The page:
Caribbean Upcoast Trade Experiences Downturn

Tuesday, April 03, 2001
Shipping's most volatile market, the Caribbean upcoast trade, has plummeted in the last few days to levels not seen since last November and freight costs are now less than half of what they were just two weeks ago, brokers said on Tuesday.

But they were also quick to point out that this was merely a normal part of the yearly cycle as refinery turnarounds start to bite into the supply-demand balance.

"Every April for the last three years the Aframax (70,000 ton) market has dumped 40-50 points," said one U.S. broker. "A lot of crackers are down. Hess has had one in St. Croix down since mid-January." Freight graphs from London shipbroker SSY confirm the observation. The decline ends a bull-run that started in mid-February when fog delayed lightering and loading schedules in the U.S. Gulf, forcing up rates.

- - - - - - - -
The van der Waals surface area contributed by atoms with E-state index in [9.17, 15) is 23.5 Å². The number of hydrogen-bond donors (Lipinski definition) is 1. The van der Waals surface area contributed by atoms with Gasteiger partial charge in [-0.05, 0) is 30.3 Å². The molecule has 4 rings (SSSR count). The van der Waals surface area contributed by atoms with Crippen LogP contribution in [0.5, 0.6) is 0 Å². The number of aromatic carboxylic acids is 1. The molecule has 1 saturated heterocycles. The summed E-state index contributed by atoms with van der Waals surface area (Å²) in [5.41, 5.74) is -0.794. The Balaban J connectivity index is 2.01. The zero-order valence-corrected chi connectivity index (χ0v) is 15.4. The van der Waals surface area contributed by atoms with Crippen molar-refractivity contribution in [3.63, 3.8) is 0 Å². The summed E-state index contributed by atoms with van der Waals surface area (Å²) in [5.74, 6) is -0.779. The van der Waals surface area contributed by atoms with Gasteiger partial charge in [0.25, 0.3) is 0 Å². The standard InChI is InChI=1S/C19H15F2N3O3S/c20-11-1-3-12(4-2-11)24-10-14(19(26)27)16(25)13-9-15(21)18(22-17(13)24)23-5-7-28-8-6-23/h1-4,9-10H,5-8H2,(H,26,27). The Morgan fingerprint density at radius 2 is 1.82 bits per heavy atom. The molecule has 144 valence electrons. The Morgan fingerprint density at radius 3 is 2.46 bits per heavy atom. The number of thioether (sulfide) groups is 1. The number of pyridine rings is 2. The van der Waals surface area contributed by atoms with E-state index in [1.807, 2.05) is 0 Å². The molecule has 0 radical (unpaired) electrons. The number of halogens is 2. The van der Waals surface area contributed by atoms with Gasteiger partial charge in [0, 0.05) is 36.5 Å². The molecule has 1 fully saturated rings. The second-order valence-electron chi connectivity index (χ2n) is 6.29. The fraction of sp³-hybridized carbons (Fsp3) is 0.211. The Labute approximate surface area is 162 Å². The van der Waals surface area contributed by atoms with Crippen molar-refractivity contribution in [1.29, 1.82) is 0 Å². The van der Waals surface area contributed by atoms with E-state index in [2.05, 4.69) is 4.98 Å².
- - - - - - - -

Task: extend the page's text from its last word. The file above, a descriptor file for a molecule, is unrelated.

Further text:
Oslo brokers reported on Tuesday that Equiva had fixed a modern tanker, the Guardian, for a 70,000 ton cargo from Mexico at W159 ($1.2 per barrel), while in mid-March it was forced to pay about 84 percent more ($2.2 per barrel) for a similar fixture.

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